The art of still lives is not dead

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I randomly picked a book from my shelves this week. It was 35 years old, and every item was still applicable today. The main thrust was that still life is the only style of photography where the photographer has total control over the final image. A good still life is the result of application of many photographic principles and good composition. A poor still life is the fault of no one but the photographer.

The camera used for still life photography ranges all the way from 35 mm DSLR’s through to 5×4 view cameras. Lighting also ranges from electronic flash, tungsten and window lights. Since most of these are too bright, producing dark shadows, the still life photographer will also need diffusing equipment, with umbrella reflectors de rigeur for flash heads and home made soft boxes quite easy to make and very suitable for tungsten light sources. Buy a 1 meter square sheet of white foam core as well.

There’s still more, with seamless background paper high on the list, and a good sturdy tripod is mandatory, and a locking type cable release will make life easier for you.

If you are starting off trying still life I would not begin with buying all the bits and pieces that go with still lives, but keep it simple till you get more used to the discipline. Let’s begin with window lights and a tripod and your DSLR, with the Manual mode selected. Also disable the on-camera flash. For a subject, let’s use a fruit bowl with some vegetables.

At this stage you must come up with the composition you might think suitable. This is also the stage where you select the “hero”. With a bowl of fruit and some garden vegetables, this can be difficult, but for the exercise let’s select the tomatoes. Recognizable and colorful and for a still life, the tomatoes must be perfect. No bruises or cuts or marks. Having done that, carefully polish them so they are looking very delectable.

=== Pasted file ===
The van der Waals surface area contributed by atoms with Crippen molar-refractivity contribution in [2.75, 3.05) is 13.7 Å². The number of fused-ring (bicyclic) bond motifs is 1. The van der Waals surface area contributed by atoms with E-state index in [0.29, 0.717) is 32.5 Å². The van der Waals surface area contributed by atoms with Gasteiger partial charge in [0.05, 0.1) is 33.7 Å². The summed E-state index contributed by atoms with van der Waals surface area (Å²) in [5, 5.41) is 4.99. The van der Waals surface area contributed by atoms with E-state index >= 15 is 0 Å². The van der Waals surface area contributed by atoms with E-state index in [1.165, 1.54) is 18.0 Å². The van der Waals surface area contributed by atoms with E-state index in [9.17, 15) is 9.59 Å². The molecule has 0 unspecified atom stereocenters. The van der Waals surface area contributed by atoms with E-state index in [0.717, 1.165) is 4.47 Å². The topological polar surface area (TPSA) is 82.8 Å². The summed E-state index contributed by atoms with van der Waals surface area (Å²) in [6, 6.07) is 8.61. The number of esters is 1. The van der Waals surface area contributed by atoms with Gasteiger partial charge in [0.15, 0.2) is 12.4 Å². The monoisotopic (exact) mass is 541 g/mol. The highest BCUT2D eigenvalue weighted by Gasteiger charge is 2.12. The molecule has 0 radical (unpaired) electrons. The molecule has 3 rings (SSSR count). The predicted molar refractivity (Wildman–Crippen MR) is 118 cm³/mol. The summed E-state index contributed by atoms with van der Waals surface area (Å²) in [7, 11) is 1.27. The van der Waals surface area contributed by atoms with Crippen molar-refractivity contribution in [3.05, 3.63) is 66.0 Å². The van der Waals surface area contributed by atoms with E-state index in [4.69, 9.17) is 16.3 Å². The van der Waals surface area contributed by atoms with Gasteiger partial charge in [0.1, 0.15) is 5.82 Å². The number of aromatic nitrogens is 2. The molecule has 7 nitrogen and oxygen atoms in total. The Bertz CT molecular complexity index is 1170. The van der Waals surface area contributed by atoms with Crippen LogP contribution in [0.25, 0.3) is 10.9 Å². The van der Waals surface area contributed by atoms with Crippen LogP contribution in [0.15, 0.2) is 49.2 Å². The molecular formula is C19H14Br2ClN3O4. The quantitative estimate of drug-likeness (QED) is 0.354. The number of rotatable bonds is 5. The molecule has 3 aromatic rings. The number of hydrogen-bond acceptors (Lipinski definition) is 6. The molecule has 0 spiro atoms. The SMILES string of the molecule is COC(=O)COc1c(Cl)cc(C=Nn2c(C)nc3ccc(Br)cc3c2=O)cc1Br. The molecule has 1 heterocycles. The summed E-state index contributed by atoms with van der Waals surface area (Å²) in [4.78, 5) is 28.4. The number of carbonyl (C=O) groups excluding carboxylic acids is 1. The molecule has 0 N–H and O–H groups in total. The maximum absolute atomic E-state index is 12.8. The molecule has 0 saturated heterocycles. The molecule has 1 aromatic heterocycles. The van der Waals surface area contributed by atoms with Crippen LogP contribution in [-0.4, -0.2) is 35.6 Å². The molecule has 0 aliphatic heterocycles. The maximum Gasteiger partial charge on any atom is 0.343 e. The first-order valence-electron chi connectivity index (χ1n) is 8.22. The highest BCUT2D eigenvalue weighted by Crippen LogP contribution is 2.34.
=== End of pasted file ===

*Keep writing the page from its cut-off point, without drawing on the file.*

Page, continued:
Now start to arrange all the items in the photo with the bowl of fruit central and the tomatoes at the intersection of thirds and partly in front of the bowl. Look through the viewfinder to get the composition. What you see with the naked eye, is not necessarily what the camera sees, with differing apertures producing different views. It is a case of WYSIWYG (What You See Is What You Get), and that is what you see through the camera.

Having decided on the composition, you must now decide on the lighting. Again, your lighting should identify the “hero”. I generally work with two lights and a reflector. One is to light up the backdrop, which then splits the subject matter away from the background. Now bring one light in from the front, but off to one side. This produces shadow as well as illumination, and shadow in still lives is crucially important. Without shadow, your tomatoes are flat, with no 3D effect at all.

Now comes the third item, the reflector. White foam board works well and you reflect a little light back into the scene, to control the amount of shadow. Do not be afraid of shadow! You need it. When you use the reflector, look at the difference depending upon whether your reflector is close to the subject or further away. As I mentioned at the start of this article, the photographer has total control.

Now look through the viewfinder again and double check all the variables of composition and lighting. If something is not right, correct it. Don’t be lazy and think, it’ll be OK in the end. It won’t.

With today’s SLRs it is so easy for you to take the shot and get an instant review, but remember that looking at the small LED screen does not show the entire picture. But it does allow you to try different items in the quest for the award winner.

However, in your quest for the award winning shot, go back and read last week’s column on “stunning” still lives. If nothing else you will learn that glass and heat do not go well together.